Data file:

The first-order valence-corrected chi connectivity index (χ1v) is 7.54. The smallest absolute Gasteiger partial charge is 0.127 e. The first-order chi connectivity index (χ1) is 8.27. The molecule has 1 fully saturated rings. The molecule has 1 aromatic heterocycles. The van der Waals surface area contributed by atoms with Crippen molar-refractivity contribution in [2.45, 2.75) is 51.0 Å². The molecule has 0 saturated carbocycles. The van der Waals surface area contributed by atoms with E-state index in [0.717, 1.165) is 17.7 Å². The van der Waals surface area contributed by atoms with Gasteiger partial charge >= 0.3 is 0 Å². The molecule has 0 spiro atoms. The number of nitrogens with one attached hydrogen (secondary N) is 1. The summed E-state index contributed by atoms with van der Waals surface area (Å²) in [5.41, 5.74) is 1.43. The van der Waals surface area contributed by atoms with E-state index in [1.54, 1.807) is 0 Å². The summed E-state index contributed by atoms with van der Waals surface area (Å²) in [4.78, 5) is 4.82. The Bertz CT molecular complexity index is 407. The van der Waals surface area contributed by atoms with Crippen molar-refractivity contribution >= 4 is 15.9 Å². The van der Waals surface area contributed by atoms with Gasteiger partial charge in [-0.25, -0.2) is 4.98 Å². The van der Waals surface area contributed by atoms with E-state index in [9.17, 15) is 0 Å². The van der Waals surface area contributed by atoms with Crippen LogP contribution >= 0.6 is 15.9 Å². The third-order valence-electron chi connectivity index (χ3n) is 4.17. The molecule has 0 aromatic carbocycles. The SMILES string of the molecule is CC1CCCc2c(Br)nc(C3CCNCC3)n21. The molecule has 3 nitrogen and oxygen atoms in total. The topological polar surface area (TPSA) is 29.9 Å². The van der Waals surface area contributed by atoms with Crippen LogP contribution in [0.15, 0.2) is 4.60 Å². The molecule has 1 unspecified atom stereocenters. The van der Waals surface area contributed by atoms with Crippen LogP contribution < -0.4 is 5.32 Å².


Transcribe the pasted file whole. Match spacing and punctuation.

The first-order valence-corrected chi connectivity index (χ1v) is 7.54. The smallest absolute Gasteiger partial charge is 0.127 e. The first-order chi connectivity index (χ1) is 8.27. The molecule has 1 fully saturated rings. The molecule has 1 aromatic heterocycles. The van der Waals surface area contributed by atoms with Crippen molar-refractivity contribution in [2.45, 2.75) is 51.0 Å². The molecule has 0 saturated carbocycles. The van der Waals surface area contributed by atoms with E-state index in [0.717, 1.165) is 17.7 Å². The van der Waals surface area contributed by atoms with Gasteiger partial charge >= 0.3 is 0 Å². The molecule has 0 spiro atoms. The number of nitrogens with one attached hydrogen (secondary N) is 1. The summed E-state index contributed by atoms with van der Waals surface area (Å²) in [5.41, 5.74) is 1.43. The van der Waals surface area contributed by atoms with E-state index in [1.54, 1.807) is 0 Å². The summed E-state index contributed by atoms with van der Waals surface area (Å²) in [4.78, 5) is 4.82. The Bertz CT molecular complexity index is 407. The van der Waals surface area contributed by atoms with Crippen molar-refractivity contribution >= 4 is 15.9 Å². The van der Waals surface area contributed by atoms with Gasteiger partial charge in [-0.25, -0.2) is 4.98 Å². The van der Waals surface area contributed by atoms with E-state index in [9.17, 15) is 0 Å². The van der Waals surface area contributed by atoms with Crippen LogP contribution >= 0.6 is 15.9 Å². The third-order valence-electron chi connectivity index (χ3n) is 4.17. The molecule has 0 aromatic carbocycles. The SMILES string of the molecule is CC1CCCc2c(Br)nc(C3CCNCC3)n21. The molecule has 3 nitrogen and oxygen atoms in total. The topological polar surface area (TPSA) is 29.9 Å². The van der Waals surface area contributed by atoms with Crippen LogP contribution in [0.15, 0.2) is 4.60 Å². The molecule has 1 unspecified atom stereocenters. The van der Waals surface area contributed by atoms with Crippen LogP contribution < -0.4 is 5.32 Å².